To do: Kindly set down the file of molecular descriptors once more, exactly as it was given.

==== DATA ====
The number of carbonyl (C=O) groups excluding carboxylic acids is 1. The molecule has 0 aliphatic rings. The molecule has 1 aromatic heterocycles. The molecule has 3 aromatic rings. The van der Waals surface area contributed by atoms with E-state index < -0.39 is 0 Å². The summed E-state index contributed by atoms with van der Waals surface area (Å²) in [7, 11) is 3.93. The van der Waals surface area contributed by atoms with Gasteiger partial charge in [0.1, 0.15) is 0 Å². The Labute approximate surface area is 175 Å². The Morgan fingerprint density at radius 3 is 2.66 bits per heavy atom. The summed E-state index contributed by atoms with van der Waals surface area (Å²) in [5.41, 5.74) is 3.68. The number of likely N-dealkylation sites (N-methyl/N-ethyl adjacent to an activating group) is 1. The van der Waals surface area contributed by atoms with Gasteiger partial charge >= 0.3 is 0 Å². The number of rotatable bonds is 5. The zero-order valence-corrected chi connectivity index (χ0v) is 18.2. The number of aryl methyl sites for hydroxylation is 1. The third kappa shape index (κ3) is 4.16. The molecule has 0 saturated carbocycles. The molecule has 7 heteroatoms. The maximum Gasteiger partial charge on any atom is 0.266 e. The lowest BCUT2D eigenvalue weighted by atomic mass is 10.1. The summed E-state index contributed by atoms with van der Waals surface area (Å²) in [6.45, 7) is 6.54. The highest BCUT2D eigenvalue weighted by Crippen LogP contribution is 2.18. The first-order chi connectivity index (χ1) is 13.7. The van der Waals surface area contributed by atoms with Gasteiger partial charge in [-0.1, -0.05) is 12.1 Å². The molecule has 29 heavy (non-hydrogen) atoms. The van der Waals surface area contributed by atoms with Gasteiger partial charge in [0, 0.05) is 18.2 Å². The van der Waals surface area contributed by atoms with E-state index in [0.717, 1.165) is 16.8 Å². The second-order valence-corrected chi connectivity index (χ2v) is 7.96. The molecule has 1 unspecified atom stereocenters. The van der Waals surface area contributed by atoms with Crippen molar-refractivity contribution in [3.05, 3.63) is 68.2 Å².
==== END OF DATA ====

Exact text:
The number of carbonyl (C=O) groups excluding carboxylic acids is 1. The molecule has 0 aliphatic rings. The molecule has 1 aromatic heterocycles. The molecule has 3 aromatic rings. The van der Waals surface area contributed by atoms with E-state index < -0.39 is 0 Å². The summed E-state index contributed by atoms with van der Waals surface area (Å²) in [7, 11) is 3.93. The van der Waals surface area contributed by atoms with Gasteiger partial charge in [0.1, 0.15) is 0 Å². The Labute approximate surface area is 175 Å². The Morgan fingerprint density at radius 3 is 2.66 bits per heavy atom. The summed E-state index contributed by atoms with van der Waals surface area (Å²) in [5.41, 5.74) is 3.68. The number of likely N-dealkylation sites (N-methyl/N-ethyl adjacent to an activating group) is 1. The van der Waals surface area contributed by atoms with Gasteiger partial charge >= 0.3 is 0 Å². The number of rotatable bonds is 5. The zero-order valence-corrected chi connectivity index (χ0v) is 18.2. The number of aryl methyl sites for hydroxylation is 1. The third kappa shape index (κ3) is 4.16. The molecule has 0 saturated carbocycles. The molecule has 7 heteroatoms. The maximum Gasteiger partial charge on any atom is 0.266 e. The lowest BCUT2D eigenvalue weighted by atomic mass is 10.1. The summed E-state index contributed by atoms with van der Waals surface area (Å²) in [6.45, 7) is 6.54. The highest BCUT2D eigenvalue weighted by Crippen LogP contribution is 2.18. The first-order chi connectivity index (χ1) is 13.7. The van der Waals surface area contributed by atoms with Gasteiger partial charge in [-0.1, -0.05) is 12.1 Å². The molecule has 29 heavy (non-hydrogen) atoms. The van der Waals surface area contributed by atoms with Gasteiger partial charge in [0, 0.05) is 18.2 Å². The van der Waals surface area contributed by atoms with E-state index in [0.717, 1.165) is 16.8 Å². The second-order valence-corrected chi connectivity index (χ2v) is 7.96. The molecule has 1 unspecified atom stereocenters. The van der Waals surface area contributed by atoms with Crippen molar-refractivity contribution in [3.05, 3.63) is 68.2 Å².